What to Expect When Transitioning from High School Student to a College Student
The First Year
In a way, college isn’t so different from high school. There are teachers and classes and tests, as well as plenty of activities, clubs, and sports to choose from. You’ll spend a lot of your time doing homework and projects, or putting them off by playing video games or watching movies. But college classes aren’t exactly like high school classes — nor are professors just like teachers.
And college isn’t just about class. For most students it’s their first experience living away from home, a big change requiring new skills and plenty of responsibility. It would be impossible to cover all the ways college is different from high school, all the things you’ll need to prepare for. But if you’re wondering what to expect when transitioning from a high school student to a college student, these are some of the key areas.
Many new college students spend their first few weeks trying to figure out what to call their professors. It’s not Mr. Smith, it’s Dr. Smith, since nearly all college professors have a Ph.D. Many run their classes in a more informal manner and will let you address them by their first name, but play it safe and use “Dr.” unless told otherwise.
The reason many professors will let you call them by their first name is that college professors treat their students like adults. This can be freeing—who wants to be treated like a kid at 20? But it also means they expect you to act like adults, by showing up for class on time, turning in assignments, and generally conducting yourself in a mature fashion. In a way, the college student-professor relationship is more like an employer-employee relationship than anything else.
What this also means is that professors expect you to contribute in meaningful ways, to really participate in your own education. They don’t pretend to know all the answers. In fact, it’s perfectly fine to disagree with a professor or with your classmates, as long as you do so respectfully. Lecture classes are different by necessity, but most smaller classes involve a lot of discussion. The point isn’t just to learn facts, but to critique and question the ideas the professor presents. This can take some getting used to, particularly if you come from a high school where rote memorization is the norm.
Continue to page 2 for what to expect regarding responsibility, self-motivation, and study skills when you go to college.
Responsibility and Self-Motivation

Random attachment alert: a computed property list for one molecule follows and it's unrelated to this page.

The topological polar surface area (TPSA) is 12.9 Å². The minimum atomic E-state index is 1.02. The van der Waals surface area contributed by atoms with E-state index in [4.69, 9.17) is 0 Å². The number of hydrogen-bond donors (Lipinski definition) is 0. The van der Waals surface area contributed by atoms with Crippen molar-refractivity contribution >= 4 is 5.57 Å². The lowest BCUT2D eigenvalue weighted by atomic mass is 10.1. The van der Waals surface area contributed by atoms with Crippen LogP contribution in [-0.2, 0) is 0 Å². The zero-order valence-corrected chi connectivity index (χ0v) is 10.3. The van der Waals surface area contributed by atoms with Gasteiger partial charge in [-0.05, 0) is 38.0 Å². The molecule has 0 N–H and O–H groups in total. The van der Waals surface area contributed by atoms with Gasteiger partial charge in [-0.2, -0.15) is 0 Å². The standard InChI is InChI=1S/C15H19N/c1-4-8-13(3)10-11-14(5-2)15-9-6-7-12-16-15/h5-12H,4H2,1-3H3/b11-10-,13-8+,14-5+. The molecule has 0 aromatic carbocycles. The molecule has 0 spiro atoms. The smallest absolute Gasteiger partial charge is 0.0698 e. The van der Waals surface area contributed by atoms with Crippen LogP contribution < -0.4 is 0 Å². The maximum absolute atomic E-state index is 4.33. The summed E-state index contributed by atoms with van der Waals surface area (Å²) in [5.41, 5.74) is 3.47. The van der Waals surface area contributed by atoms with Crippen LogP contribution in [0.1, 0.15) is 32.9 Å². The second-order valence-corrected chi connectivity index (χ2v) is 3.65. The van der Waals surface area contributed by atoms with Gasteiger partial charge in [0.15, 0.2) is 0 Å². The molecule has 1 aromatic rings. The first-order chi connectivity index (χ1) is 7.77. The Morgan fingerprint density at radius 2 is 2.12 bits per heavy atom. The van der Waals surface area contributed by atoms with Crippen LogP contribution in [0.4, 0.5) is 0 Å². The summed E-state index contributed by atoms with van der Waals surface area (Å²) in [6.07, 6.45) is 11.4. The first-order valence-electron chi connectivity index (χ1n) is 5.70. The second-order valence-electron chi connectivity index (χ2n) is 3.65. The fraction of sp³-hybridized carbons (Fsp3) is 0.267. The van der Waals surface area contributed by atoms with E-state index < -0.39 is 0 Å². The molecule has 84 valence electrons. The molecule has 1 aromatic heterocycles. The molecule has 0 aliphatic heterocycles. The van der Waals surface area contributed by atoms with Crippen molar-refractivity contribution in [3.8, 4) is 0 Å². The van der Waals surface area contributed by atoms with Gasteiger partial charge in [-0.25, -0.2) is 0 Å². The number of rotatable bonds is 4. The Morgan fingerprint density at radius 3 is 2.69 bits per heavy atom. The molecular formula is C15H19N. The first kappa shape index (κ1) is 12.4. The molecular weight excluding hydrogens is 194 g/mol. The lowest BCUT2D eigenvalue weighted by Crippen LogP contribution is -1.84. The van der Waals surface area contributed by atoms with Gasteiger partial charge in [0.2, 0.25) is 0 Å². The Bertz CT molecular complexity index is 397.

You’re living on your own now, which means you’re going to need to start taking on some new responsibilities. Living in a dorm isn’t too difficult—you don’t have to pay for utilities or buy groceries or mow the lawn. But you do need to do your own laundry and shopping, learn to get along with your roommate, and in general keep yourself on the right track. No one is going to make sure you get up with your alarm, nag you to do your homework, or make sure you’re taking the right classes.
It’s all too easy in college to let the temptation to party too much or stay up until 3 a.m. every night get the better of you. So you’ll need to cultivate some self-motivation and make sure you stay on top of all your responsibilities from day one. The best way to accomplish this is to learn to plan ahead. Get in the habit of keeping a daily planner and scheduling your time a day or week in advance, and you’ll be ahead of the game come August.
Do you have good study skills? For many high school students the answer is no, because they’ve never had to learn them. This is especially true for incoming college freshman, who are usually the type who did well in school without too much effort. College classes are tough, though. You’ll be responsible for a lot of new and challenging information, often on subjects you know little about.
You’ll make life a lot easier on yourself if you spend some time cultivating good study habits. Learning how to read textbooks effectively, remember information without having to cram, and take good notes is essential. Learn to study by focusing on big picture ideas and meanings, because most college tests are less about memorization and more about making connections and proving you understand the material on a deeper level. And don’t be afraid to experiment—it may take some time to figure out what study methods work best for you.
Preparing for College
There are lots of ways to prepare for that first year of college. You can read books about college, or you can talk to friends and family members who have already been through the experience. But don’t worry too much. Every new freshman faces the same challenges, and there are plenty of places to find help if you need it. So relax. Now that you know a little about what to expect when transitioning from a high school student to a college student, you can approach this new opportunity with confidence.